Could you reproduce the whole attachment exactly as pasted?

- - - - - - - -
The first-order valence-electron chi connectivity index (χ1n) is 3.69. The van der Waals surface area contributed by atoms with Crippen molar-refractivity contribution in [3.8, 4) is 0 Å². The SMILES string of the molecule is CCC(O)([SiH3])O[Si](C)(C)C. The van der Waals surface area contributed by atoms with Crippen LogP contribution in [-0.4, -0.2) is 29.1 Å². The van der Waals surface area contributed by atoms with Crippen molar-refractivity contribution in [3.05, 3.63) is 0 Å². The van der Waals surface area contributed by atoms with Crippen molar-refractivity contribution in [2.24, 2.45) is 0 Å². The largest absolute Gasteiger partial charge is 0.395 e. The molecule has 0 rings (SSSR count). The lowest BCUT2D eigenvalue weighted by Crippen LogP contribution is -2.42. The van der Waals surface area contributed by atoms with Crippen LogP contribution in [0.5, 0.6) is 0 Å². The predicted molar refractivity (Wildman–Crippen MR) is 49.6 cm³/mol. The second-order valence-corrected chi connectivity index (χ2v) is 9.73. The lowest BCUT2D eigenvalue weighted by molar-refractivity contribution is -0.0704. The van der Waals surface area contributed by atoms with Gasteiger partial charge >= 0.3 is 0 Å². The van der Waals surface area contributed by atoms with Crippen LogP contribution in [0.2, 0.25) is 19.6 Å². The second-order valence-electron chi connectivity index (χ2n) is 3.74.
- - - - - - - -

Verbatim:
The first-order valence-electron chi connectivity index (χ1n) is 3.69. The van der Waals surface area contributed by atoms with Crippen molar-refractivity contribution in [3.8, 4) is 0 Å². The SMILES string of the molecule is CCC(O)([SiH3])O[Si](C)(C)C. The van der Waals surface area contributed by atoms with Crippen LogP contribution in [-0.4, -0.2) is 29.1 Å². The van der Waals surface area contributed by atoms with Crippen molar-refractivity contribution in [3.05, 3.63) is 0 Å². The van der Waals surface area contributed by atoms with Crippen molar-refractivity contribution in [2.24, 2.45) is 0 Å². The largest absolute Gasteiger partial charge is 0.395 e. The molecule has 0 rings (SSSR count). The lowest BCUT2D eigenvalue weighted by Crippen LogP contribution is -2.42. The van der Waals surface area contributed by atoms with Crippen LogP contribution in [0.5, 0.6) is 0 Å². The predicted molar refractivity (Wildman–Crippen MR) is 49.6 cm³/mol. The second-order valence-corrected chi connectivity index (χ2v) is 9.73. The lowest BCUT2D eigenvalue weighted by molar-refractivity contribution is -0.0704. The van der Waals surface area contributed by atoms with Gasteiger partial charge >= 0.3 is 0 Å². The van der Waals surface area contributed by atoms with Crippen LogP contribution in [0.2, 0.25) is 19.6 Å². The second-order valence-electron chi connectivity index (χ2n) is 3.74.